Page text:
Activism through lived experience; A ground breaking new anti-poverty degree from Staffordshire University

Staffordshire University is a Civic University and this new degree is an exciting new way to join us, learn and study with us tackling poverty head on from the start!

Poverty has risen statistically and in the public’s awareness. Recent public campaigns from Marcus Rashford focussing on food poverty have raised awareness, as have research around the disproportionate effect that Covid has had on lower income populations. We can talk about food poverty, fuel poverty or data poverty but lets be clear – poverty is poverty. We can call it by another name but living in poverty is about poorer health outcomes, poorer educational opportunities and most fundamentally its about poorer opportunities to speak out, to be heard and to be listened to.

This new degree came from the idea of finding what Ruth Lister describes as voice – space for people with lived experience of poverty. The term lived experience is a spiky one and can critiqued as tokenism – another buzz word, its not. At is core, the term lived experience is actually about voice and recognising knowledge and expertise comes in valuable lived forms. Academic knowledge is only one form of knowing; emotional, experiential and practical knowing is a valuable form of expertise. It is time that academic institutions recognise knowledge in all its forms, Staffordshire University is seeking to just this in its new degree; Action on Poverty and Hardship.

The idea behind the degree is that its co-produced with local and national partners, that it is framed around valuing the knowledge gained by lived experience of poverty and in its practical activism it seeks to challenge epistemic injustice.

In centring this new degree around practical activism with voluntary and community sector partners, in holding at its core the knowledge held in lived experience this new degree seeks to be something a bit special, a unique combination of activism and knowledge sharing, learning and teaching in collaboration with students in anti-poverty projects.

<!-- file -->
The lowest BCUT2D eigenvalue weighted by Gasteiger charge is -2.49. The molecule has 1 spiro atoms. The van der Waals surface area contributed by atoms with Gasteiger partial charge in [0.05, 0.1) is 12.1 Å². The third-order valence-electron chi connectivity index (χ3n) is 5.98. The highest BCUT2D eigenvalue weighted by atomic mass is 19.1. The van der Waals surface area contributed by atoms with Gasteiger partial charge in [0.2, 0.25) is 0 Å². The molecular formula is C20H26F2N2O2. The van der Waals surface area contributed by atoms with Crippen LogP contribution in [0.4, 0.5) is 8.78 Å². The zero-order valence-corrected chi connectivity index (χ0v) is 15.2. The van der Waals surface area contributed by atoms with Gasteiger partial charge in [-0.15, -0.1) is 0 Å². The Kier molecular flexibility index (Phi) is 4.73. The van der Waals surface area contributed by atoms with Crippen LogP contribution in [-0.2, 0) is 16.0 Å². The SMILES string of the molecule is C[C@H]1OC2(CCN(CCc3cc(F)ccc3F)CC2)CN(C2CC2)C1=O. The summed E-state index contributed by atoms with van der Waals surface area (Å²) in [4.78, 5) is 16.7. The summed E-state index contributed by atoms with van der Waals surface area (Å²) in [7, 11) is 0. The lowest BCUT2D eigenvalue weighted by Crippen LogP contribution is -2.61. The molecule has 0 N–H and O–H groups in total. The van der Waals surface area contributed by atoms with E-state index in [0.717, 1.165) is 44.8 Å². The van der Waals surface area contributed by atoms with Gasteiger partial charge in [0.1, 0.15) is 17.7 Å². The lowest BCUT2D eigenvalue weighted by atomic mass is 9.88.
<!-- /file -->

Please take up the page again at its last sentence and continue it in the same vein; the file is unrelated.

Students that join us will be supported and nurtured to engage in local change making, learning in partnership with voluntary sector organisations. Students will have the opportunity to undertake practical work based learning challenges, reflect in portfolios on their trauma informed anti-oppressive practice and learn about poverty from a mixture of experts by experience and academic activists

Our vision is that these students will shape the course alongside our voluntary sector steering group made up of; leading research institutions, high profile think tanks and local anchor institutions in Stoke on Trent. Graduates of this course will start their journey as anti-poverty activists, taking on leadership roles within the voluntary sector and ultimately shape both local and national anti-poverty agendas.

Dr Katy Goldstraw BA (Hons) MSc Phd pgchpe FHEA FRSA, Senior Lecturer in Health and Social Care

Profile: Hannah Barcroft (Health and Social Care)

Hannah Barcroft

Health and Social Care graduate, Hannah talks about her student and university experience, her valuable work experience in a local care home and why health and social care is so important to society.

What inspired you to choose a degree in Health and Social Care?

I already studied the course at my local college and I wanted to continue to study this at university as the more knowledge and skills that I had, the more that I could apply these within the workplace. Another thing that inspired me was the content of the course. In the third year I saw that I could study a topic of my choice which I was looking forward to as I always wanted to do my own research in a topic that was close to my heart.

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